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Quite the World, Isn't It?

On Aurora, and our history of violence

We tend in this country to live in the moment, looking neither to the future nor to the past with much insight. The killings early Friday in Colorado - where I spent a fair amount of time researching my first book - will prove that to be the case once again. Hands will be wrung, demands will be made, counter-arguments will be lobbed that the Second Amendment guarantees killers the right to their weapons.

And nothing will change. Because we, as a nation, really don't want it to.

If Columbine couldn't spur a move toward sane gun-control laws, the shooting up of a movie theater certainly won't do it. In fact, none of these killings in the list below - all since the year of alleged Aurora gunman James Holmes' birth - managed to do a thing to move the nation to act. Which says more about us than it does about the killers.

This partial list of mass shootings in the U.S. is gleaned from a range of online news sites. I count more than 200 people killed, not including the gunmen. And I repeat, it is a partial list:

May 30, 2012: Ian Stawicki killed five people, including four who were sitting in a Seattle cafe, before killing himself after a police manhunt.

April 1, 2012: One Goh opens fire at a small Christian college in Oakland, California, killing seven.

October 12, 2011: Scott Dekraai, 41, allegedly enters a Seal Beach, California, hair salon where his former wife works and opens fire, killing eight people.

January 8, 2011: Jared Lee Loughner opens fire at a political gathering in Tucson, Arizona, killing six people and wounding 13 others, including then-U.S. Rep. Gabbie Gifford.

August 3, 2010: Omar S. Thornton, 34, leaves a disciplinary hearing at Hart­ford Dis­trib­ut­ors in Connecticut, where he is a driver, and opens fire, killing eight people.

November 5, 2009: Maj. Nidal Malik Hasan allegedly opens fire at Fort Hood, Texas, killing 12 people and wounding 31 others before he is shot and wounded.

April 3, 2009: Jiverly Wong opens fire into a Binghamton, N.Y., community center, killing 13 people before turning the gun on himself.

March 29, 2009: Robert Stewart, 45, shoots and kills eight people at Pinelake Health and Rehab in Carthage, N.C. before a police officer shot him.

March 29, 2009: Devan Kalathat, 42, kills his two children and three other relatives, then himself in Santa Clara, Calif.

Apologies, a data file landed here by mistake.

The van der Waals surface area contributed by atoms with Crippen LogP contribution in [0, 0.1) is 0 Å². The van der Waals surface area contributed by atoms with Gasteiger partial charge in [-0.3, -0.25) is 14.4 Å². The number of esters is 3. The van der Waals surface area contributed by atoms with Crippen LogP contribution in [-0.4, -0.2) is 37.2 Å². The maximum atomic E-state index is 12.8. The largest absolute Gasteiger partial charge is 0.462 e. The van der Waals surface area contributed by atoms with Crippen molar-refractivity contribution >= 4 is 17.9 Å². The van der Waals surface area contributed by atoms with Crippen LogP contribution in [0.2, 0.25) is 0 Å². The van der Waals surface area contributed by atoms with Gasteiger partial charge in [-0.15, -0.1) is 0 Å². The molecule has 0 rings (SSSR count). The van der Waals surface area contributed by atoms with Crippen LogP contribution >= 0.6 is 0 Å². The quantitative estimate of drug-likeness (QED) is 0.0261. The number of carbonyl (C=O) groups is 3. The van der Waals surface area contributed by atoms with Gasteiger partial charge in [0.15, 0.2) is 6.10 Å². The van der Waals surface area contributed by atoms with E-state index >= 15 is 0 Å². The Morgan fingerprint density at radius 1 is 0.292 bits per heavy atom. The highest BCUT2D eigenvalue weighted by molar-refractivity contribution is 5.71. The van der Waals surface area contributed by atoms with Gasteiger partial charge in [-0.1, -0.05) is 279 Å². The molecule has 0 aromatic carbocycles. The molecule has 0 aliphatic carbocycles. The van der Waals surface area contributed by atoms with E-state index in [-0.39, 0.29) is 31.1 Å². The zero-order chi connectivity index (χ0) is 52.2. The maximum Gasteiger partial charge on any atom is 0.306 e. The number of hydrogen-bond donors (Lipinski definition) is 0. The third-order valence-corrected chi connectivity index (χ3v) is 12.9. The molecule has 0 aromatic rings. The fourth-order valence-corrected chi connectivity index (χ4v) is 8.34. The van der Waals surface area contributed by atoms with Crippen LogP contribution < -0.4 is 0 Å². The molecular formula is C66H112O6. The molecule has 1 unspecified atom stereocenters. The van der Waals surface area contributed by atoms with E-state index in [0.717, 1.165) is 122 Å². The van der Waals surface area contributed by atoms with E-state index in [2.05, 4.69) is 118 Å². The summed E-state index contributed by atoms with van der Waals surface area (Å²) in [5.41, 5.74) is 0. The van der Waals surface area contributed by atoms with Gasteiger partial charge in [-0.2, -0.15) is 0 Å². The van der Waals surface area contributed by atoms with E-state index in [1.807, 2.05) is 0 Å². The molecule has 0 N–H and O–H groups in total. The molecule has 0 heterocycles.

March 10, 2009: Michael McLendon, 28, kills 10 people in rural Alabama before killing himself.

Feb. 14, 2008: Former student Steven Kazmierczak, 27, opens fire in a lecture hall at Northern Illinois University in DeKalb, killing five students and wounding 18 others before killing himself.

Dec. 5, 2007: Robert A. Hawkins, 19, opens fire with a rifle at a Von Maur store in an Omaha, Neb., mall, killing eight people before taking his own life. Five more people were wounded, two critically.

April 16, 2007: Gunman Seung-Hui Cho, 23, kills 32 people in a dorm and a classroom at Virginia Tech in Blacksburg, then himself in the deadliest mass shooting in modern U.S. history.

Oct. 2, 2006: Charles Carl Roberts IV, 32, kills five girls at West Nickel Mines Amish School in Pennsylvania, then shoots himself.

March 21, 2005: Student Jeffrey Weise, 16, kills nine people, including his grandfather and his grandfather's companion at home, and five fellow students, a teacher and a security guard at Red Lake High School in Minnesota. He then kills himself. Seven students were wounded.

March 12, 2005: Terry Ratzmann, 44, guns down members of his congregation as they worship at the Brookfield Sheraton in Brookfield, Wisconsin; he kills seven and wounds four before killing himself.

March 5, 2001: Charles "Andy" Williams, 15, kills two fellow students and wounds 13 others at Santana High School in Santee, Calif.

Nov. 2, 1999: Copier repairman Byran Uyesugi, 40, fatally shoots seven people at Xerox Corp. in Honolulu.

July 29, 1999: Former day trader Mark Barton, 44, kills nine people in shootings at two Atlanta brokerage offices, then kills himself.

April 20, 1999: Students Eric Harris, 18, and Dylan Klebold, 17, open fire at Columbine High School in Littleton, Colo., killing 12 classmates and a teacher and wounding 26 others before killing themselves in the school's library.

May 21, 1998: Two teenagers are killed and more than 20 people hurt when Kip Kinkel, 17, opens fire at a high school in Springfield, Ore., after killing his parents.

March 24, 1998: Andrew Golden, 11, and Mitchell Johnson, 13, kill four girls and a teacher at a Jonesboro, Ark., middle school. Ten others are wounded.

Oct. 16, 1991: In Killeen, Texas, George Hennard opens fire at a Luby's Cafeteria, killing 23 people and wounding 20 others before taking his own life.

June 18, 1990: James Edward Pough shoots people at random in a General Motors Acceptance Corp. office in Jacksonville, Fla., killing 10 and wounding four, before killing himself.
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